cases, when a person dials 999, often they believe an ambulance is
necessary. If a patient is boning 999, they
genuinely think it is an emergency call. We're almost governed by our
own success, because people know we arrive a very fast, they get seen
very quickly, they get someone that can meet their needs and
requirements. 999 is a very easy number to remember.
It is a number so easy to remember that some people die it again and
again and again. If for across the region we have a number of regular,
persistent callers. We have got a patient at the moment
that we have had since the 1st January, 200 calls from them since
the 1st January. With his patient in particular, he is a large
patient, we have to go out, picking up, and it is not just one crew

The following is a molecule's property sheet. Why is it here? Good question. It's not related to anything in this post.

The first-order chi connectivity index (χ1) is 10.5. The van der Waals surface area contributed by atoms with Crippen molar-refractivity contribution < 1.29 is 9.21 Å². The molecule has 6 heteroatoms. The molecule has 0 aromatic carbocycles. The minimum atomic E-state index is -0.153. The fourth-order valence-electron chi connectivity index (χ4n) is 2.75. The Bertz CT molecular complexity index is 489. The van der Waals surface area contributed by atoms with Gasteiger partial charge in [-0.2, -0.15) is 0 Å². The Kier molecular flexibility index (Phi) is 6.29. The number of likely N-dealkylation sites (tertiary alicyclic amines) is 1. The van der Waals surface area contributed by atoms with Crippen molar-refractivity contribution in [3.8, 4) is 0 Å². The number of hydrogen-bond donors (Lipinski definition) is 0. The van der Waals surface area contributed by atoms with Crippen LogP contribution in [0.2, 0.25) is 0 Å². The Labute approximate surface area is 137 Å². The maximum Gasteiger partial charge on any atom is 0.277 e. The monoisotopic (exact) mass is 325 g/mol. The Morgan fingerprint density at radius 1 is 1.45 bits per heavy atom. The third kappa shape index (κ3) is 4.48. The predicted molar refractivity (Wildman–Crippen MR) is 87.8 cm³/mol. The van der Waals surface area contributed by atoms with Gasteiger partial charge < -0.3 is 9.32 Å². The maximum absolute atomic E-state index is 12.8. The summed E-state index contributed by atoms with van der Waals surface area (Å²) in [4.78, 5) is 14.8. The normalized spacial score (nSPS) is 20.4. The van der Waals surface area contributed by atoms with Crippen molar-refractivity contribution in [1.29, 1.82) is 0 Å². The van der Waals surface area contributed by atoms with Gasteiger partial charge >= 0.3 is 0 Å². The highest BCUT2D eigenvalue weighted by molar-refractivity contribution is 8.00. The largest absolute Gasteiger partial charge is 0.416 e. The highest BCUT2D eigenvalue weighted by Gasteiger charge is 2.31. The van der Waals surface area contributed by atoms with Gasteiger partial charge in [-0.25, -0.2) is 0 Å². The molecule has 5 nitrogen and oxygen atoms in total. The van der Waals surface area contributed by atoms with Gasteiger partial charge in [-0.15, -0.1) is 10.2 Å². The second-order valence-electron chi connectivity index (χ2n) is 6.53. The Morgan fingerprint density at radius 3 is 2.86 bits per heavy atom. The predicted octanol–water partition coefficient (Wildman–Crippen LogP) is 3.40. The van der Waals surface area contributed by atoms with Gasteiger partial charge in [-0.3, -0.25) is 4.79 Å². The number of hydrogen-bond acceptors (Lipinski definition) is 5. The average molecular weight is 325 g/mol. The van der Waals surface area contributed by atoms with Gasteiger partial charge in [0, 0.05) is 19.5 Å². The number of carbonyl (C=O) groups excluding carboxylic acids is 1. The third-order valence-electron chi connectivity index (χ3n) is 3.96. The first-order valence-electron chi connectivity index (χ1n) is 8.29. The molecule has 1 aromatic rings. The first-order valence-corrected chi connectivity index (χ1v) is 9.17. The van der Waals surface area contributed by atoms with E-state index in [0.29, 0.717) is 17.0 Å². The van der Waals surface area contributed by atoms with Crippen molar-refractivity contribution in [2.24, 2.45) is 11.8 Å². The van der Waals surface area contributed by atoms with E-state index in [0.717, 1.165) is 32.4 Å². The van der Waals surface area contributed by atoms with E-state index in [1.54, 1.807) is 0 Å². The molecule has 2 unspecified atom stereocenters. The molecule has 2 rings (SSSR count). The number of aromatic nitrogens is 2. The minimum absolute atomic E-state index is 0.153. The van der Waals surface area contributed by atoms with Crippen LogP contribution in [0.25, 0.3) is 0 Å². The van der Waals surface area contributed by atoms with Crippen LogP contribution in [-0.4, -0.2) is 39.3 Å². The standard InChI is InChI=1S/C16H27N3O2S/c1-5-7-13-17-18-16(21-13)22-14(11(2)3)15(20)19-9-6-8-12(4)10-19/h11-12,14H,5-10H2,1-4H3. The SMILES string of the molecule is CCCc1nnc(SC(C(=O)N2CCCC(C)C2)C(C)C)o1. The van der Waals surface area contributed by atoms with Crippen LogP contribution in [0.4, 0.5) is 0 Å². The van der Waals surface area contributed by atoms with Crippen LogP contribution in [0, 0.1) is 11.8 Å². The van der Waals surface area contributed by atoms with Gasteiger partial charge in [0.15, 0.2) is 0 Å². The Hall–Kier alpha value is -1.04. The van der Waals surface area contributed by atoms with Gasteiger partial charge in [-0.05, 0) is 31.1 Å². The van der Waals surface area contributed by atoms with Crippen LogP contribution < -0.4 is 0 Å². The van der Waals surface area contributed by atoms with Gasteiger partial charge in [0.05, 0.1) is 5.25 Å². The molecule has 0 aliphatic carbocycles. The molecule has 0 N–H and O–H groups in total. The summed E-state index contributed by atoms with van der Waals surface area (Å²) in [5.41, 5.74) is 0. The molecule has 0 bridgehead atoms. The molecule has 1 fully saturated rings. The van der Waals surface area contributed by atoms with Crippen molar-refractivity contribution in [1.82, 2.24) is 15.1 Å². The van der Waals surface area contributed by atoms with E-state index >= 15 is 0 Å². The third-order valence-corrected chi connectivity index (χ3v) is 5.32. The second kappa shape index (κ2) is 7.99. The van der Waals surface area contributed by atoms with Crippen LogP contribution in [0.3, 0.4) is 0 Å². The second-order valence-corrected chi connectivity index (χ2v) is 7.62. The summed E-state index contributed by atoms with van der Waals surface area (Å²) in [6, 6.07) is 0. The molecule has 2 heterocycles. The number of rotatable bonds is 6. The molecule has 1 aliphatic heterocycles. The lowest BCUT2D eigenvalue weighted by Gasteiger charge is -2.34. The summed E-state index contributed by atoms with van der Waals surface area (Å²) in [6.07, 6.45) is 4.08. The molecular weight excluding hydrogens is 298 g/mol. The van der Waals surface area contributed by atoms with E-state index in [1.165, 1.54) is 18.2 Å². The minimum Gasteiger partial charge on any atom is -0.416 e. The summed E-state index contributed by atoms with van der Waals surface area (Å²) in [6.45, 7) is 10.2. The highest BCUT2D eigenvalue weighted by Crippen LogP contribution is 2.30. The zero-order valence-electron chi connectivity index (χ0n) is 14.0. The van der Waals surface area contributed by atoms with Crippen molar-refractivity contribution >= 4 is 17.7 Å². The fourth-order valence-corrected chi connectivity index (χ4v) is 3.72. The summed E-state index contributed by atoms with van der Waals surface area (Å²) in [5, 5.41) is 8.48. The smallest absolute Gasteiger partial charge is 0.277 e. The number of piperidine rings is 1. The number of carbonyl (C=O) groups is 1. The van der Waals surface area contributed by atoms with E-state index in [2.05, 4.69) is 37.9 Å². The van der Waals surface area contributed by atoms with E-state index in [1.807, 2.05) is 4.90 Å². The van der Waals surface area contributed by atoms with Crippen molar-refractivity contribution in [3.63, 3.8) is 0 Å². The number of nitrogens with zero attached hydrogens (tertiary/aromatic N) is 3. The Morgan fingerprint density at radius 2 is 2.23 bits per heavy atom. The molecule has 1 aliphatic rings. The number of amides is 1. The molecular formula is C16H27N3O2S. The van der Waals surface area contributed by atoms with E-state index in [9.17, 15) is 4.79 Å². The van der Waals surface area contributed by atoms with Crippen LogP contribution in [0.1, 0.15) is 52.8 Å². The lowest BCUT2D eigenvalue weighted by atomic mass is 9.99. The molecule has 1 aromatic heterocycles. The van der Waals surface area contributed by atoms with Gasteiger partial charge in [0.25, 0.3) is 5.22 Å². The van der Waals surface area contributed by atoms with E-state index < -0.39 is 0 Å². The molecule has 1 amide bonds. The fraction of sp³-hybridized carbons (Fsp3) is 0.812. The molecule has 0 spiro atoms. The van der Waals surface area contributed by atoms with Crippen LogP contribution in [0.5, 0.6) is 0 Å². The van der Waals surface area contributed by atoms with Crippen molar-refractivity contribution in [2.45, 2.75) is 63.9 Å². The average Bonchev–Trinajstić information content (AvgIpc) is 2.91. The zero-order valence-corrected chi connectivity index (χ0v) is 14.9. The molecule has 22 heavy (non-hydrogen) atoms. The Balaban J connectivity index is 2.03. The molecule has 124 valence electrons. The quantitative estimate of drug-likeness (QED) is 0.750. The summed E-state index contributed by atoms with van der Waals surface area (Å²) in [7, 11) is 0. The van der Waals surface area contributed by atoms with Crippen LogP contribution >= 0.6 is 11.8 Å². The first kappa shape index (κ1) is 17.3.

that is required. It is three crews, six people that we need.
The NHS is try to tackle regular callers by helping them find the
right care, but that takes time. And for Steve, it is only part of
the problem anyway. I do not think it is persistent
callers. I think it is people that it needs to be educated in their
health care themselves. Whether it is people calling
hundreds of times or others just not understanding why you done my
99, one thing is clear. It needs to be sorted. At one of the main
reasons, it costs up to �180,000 every time this happens.
Could I have crew, please? It is money well spent in general
emergencies like this. -- genuine emergencies. But can Steve get to
another shift without an unnecessary call-out?
We got what we think is an elderly female who has collapsed, it does
not sound very well according to what the controller has said. --
she does not sound very well. A she has locked herself out.
I do not have your key, laugh. The 4th a woman has got lot out of her